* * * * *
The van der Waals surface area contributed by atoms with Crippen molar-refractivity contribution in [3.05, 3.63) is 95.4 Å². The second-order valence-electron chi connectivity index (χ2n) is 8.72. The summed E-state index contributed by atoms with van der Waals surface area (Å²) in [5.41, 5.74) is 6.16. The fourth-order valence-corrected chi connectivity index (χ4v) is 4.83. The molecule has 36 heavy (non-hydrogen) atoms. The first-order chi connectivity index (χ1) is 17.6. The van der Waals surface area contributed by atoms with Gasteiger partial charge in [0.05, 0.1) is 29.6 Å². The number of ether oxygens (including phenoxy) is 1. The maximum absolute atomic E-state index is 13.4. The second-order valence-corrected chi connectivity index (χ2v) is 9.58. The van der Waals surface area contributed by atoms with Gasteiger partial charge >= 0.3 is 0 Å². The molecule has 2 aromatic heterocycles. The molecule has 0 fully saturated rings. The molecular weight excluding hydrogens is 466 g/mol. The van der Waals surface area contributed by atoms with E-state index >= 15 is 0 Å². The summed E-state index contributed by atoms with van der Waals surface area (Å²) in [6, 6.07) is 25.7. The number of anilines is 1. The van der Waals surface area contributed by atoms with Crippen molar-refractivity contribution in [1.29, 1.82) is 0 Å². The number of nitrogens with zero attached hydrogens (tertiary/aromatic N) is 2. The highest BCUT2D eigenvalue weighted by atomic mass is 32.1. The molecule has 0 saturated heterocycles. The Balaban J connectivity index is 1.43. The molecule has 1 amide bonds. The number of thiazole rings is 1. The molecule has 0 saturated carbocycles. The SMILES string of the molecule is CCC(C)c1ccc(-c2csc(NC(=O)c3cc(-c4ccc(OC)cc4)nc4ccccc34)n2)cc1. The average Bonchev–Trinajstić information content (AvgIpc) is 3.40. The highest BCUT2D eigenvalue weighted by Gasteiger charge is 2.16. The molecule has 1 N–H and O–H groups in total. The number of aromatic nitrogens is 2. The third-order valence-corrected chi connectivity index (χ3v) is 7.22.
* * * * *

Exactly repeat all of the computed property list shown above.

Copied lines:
The van der Waals surface area contributed by atoms with Crippen molar-refractivity contribution in [3.05, 3.63) is 95.4 Å². The second-order valence-electron chi connectivity index (χ2n) is 8.72. The summed E-state index contributed by atoms with van der Waals surface area (Å²) in [5.41, 5.74) is 6.16. The fourth-order valence-corrected chi connectivity index (χ4v) is 4.83. The molecule has 36 heavy (non-hydrogen) atoms. The first-order chi connectivity index (χ1) is 17.6. The van der Waals surface area contributed by atoms with Gasteiger partial charge in [0.05, 0.1) is 29.6 Å². The number of ether oxygens (including phenoxy) is 1. The maximum absolute atomic E-state index is 13.4. The second-order valence-corrected chi connectivity index (χ2v) is 9.58. The van der Waals surface area contributed by atoms with Gasteiger partial charge >= 0.3 is 0 Å². The molecule has 2 aromatic heterocycles. The molecule has 0 fully saturated rings. The molecular weight excluding hydrogens is 466 g/mol. The van der Waals surface area contributed by atoms with E-state index >= 15 is 0 Å². The summed E-state index contributed by atoms with van der Waals surface area (Å²) in [6, 6.07) is 25.7. The number of anilines is 1. The van der Waals surface area contributed by atoms with Crippen molar-refractivity contribution in [1.29, 1.82) is 0 Å². The number of nitrogens with zero attached hydrogens (tertiary/aromatic N) is 2. The highest BCUT2D eigenvalue weighted by atomic mass is 32.1. The molecule has 0 saturated heterocycles. The Balaban J connectivity index is 1.43. The molecule has 1 amide bonds. The number of thiazole rings is 1. The molecule has 0 saturated carbocycles. The SMILES string of the molecule is CCC(C)c1ccc(-c2csc(NC(=O)c3cc(-c4ccc(OC)cc4)nc4ccccc34)n2)cc1. The average Bonchev–Trinajstić information content (AvgIpc) is 3.40. The highest BCUT2D eigenvalue weighted by Gasteiger charge is 2.16. The molecule has 1 N–H and O–H groups in total. The number of aromatic nitrogens is 2. The third-order valence-corrected chi connectivity index (χ3v) is 7.22.